Writing and Reviews – Denise Pasutti
“Louis. Louis. Wake up.”
Marla whispered in my ear and as wakefulness flooded my mind the memory of her lips brushing my cheek and the closeness of her warm flesh caused me to flush, making me thankful that I was facing the wall and not her. Opening my eyes I saw artificial light from the lantern and slates of sun creeping through the warped walls giving the room a hazy, dim glow. Marla handed me a bottle of water and told me, as quietly as she could, that there had been tapping on the side of the shack about a half hour earlier but nothing since then. I asked why she hadn’t woken me up and she merely patted her gun. I wasn’t entirely sure I liked her confidence but didn’t say anything to diminish her courage.
We couldn’t figure out what had tapped on the wall or what was in the surrounding woods without going outside. As I tried to decide how to get out carefully without knowing what might be waiting for us, I looked around and saw no blankets or clothes on the floor and our packs were closed and lined up against the wall ready to go. Hunter sat in the corner wrapped in a sweater that must have been Holly’s with a print of a wolf on a green background. Holly was not a large woman but Hunter swam in the sweater and it would have been a humourous image if not for the fact that he had nothing of his own other than what he had been wearing yesterday. The thought was depressing and maddening and it struck me again that they couldn’t come with me. Marla had to take her son home or get him somewhere safe until they get back to where they belonged.
Marla could see the doubt and handed me my gun, jacket and pack and said we should go, hard determination in her eyes stating she would not be pushed away. I took it and went to the door, pressing my ear to the rough wood not really expecting to hear anything but desperately trying to. Impatience got the better of me and I pulled away the board from under the door handle, cringing as the knob fell to the ground as I feared it would when I put the barrier there. The door drifted open letting in the bright morning sun and making my eyes water at the sudden change in light. Touching my arm to move me out-of-the-way, Marla went to get a look around as Hunter grabbed my hand to pull us outside. We stood watching the quiet morning looking at nothing except the still forest. Scanning the woods, squinting through the sun I didn’t see anything unusual until Marla walked to the right a couple of feet, stopped and quickly came back, her face pale. She grabbed Hunter’s hand and turned in the opposite direction, making sure that he didn’t look at where she had just been and very calmly said we should go a different way. She started to move Hunter away but kept her eyes on me and nodded at the spot where she had been; a silent command to look at what she had found.
I didn’t want to look, didn’t want to see what horrors had unfolded and been left in the open while we hid in the shack. I did it anyway, walking a few feet before stopping and gagging at seeing a pile of flesh, bone, hair and drying blood splashed over the ground and trees. I wanted to believe it was an animal but knew from the bones wrapped in torn clothing that this had been a living human last night. Moving my eyes over the gore, I saw a trail of blood smeared leaves and dirt leading into the woods. Marla’s shock was well warranted and I could feel myself becoming light-headed as I put the bloody pieces of flesh together and took them apart using my imagination and the scenes of death I had witnessed recently.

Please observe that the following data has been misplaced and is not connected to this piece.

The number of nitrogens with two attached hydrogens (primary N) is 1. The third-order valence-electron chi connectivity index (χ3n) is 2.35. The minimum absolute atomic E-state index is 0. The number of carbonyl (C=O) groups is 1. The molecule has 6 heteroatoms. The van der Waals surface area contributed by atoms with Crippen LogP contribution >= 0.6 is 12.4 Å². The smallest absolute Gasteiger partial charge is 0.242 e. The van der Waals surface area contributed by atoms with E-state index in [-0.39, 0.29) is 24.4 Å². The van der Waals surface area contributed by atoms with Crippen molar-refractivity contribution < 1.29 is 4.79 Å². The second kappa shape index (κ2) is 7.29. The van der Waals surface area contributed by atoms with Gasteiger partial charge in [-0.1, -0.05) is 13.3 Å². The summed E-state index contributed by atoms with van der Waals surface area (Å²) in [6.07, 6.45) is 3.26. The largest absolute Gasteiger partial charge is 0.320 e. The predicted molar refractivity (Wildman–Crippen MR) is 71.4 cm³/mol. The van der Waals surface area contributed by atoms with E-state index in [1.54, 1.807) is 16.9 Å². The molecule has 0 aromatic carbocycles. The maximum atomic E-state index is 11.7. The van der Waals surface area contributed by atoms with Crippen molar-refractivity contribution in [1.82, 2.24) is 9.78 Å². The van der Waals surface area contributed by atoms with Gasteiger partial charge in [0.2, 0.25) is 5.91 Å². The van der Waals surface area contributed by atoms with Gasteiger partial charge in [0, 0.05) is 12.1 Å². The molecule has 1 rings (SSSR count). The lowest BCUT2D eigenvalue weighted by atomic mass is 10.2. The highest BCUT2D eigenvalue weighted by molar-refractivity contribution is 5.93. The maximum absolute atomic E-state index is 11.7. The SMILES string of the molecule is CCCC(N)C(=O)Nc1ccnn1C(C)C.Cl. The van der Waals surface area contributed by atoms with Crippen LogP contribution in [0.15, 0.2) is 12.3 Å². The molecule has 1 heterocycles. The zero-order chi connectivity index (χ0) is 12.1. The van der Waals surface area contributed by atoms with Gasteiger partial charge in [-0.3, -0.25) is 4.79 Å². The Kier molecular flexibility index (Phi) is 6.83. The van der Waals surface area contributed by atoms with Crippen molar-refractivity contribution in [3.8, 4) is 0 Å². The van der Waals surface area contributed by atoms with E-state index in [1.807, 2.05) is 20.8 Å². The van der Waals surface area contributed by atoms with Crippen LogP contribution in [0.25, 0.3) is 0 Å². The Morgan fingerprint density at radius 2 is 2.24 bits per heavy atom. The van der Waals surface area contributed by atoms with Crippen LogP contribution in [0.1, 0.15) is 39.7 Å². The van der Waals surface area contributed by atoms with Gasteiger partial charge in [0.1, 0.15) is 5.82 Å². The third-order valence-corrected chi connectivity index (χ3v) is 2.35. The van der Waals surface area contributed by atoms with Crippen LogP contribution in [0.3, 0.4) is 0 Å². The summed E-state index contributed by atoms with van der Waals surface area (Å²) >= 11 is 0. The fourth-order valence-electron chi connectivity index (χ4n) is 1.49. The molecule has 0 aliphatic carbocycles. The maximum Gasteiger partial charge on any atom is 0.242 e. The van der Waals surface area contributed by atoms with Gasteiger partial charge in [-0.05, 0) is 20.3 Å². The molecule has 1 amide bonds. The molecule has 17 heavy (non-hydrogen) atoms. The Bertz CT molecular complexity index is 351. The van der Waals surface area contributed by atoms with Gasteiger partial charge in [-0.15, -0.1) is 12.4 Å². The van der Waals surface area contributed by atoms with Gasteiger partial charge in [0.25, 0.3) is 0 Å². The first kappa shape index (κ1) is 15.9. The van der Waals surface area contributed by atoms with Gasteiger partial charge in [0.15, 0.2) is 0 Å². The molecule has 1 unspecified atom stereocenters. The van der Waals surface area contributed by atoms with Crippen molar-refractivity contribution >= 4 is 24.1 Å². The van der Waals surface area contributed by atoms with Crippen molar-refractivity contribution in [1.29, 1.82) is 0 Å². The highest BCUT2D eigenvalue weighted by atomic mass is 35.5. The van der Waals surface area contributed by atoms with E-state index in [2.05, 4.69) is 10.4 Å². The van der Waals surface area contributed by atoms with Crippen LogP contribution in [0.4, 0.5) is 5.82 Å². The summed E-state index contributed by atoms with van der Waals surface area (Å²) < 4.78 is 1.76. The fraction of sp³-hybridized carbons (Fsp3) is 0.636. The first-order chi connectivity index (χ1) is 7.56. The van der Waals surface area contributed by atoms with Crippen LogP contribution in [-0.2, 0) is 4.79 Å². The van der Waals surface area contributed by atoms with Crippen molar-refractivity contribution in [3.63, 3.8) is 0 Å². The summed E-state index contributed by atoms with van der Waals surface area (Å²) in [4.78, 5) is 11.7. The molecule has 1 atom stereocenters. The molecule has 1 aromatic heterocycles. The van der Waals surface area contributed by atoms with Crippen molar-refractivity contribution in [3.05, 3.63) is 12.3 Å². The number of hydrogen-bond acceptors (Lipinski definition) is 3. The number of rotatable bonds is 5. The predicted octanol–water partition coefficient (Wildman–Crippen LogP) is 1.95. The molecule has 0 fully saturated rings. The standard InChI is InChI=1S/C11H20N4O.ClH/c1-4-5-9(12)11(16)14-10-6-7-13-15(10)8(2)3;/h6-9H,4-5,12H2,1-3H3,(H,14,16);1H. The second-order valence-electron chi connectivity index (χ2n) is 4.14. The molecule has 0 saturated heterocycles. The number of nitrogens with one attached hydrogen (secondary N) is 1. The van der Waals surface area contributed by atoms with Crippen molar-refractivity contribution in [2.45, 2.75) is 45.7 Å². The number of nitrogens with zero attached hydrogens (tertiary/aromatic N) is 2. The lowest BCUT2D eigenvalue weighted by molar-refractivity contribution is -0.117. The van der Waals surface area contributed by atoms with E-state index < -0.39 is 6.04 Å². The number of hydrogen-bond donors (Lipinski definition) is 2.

Shamblers had been here and besides the shock of the mutilation and death that had occurred, worry about where those zombies had gone took precedence. I tore my gaze from the carnage and saw Marla and Hunter far enough away that they couldn’t see the remains. It felt wrong to leave this unknown person exposed in such a terrible way and without thinking, I grabbed some branches to try to cover it only waking from what I was doing and the possible unwanted attention I may draw when a snapping branch echoed in the quiet morning. I dropped the branch and backed away from the body, trotting to catch up to Marla and Hunter as they slowly started to walk into the woods.
“Which way to the border?” I tried to keep my tone light but bewilderment edged my words.
“If we keep going straight the woods should start to thin out and I’ll have a better idea. Until then we will be in thick brush and it might be best to keep as quiet as possible.”
I welcomed the silence, still shaken from seeing the bloody remains and not sure how to interact with Marla following our moment last night. We walked into the trees and it wasn’t long before I understood what she meant about the thickening forest. There was no path to follow and the under brush gave me the creeps as I imagined critters and creatures burrowing into my boots. As we continued, I was again surprised by the way Hunter remained quiet and calm, in spite of everything. The boy didn’t seem bothered by the walking or the rough terrain but rather fascinated by the surroundings, taking in everything that was happening with such a complacent manner. I decided to ask him how he was doing, breaking the silence but it wasn’t Hunter that responded to the sound of my voice. The click of the hammer being drawn on a revolver and the quiet firm words Don’t Move were the last two things I wanted to hear.
“Don’t move.” The voice was deep and stern but underlined with anxiety. “Put your gear and weapons on the ground.”
“So which is it, don’t move or put our shit on the ground.” My flippant tone probably wasn’t smart given the current situation but I wasn’t going to roll over and give up our weapons and supplies.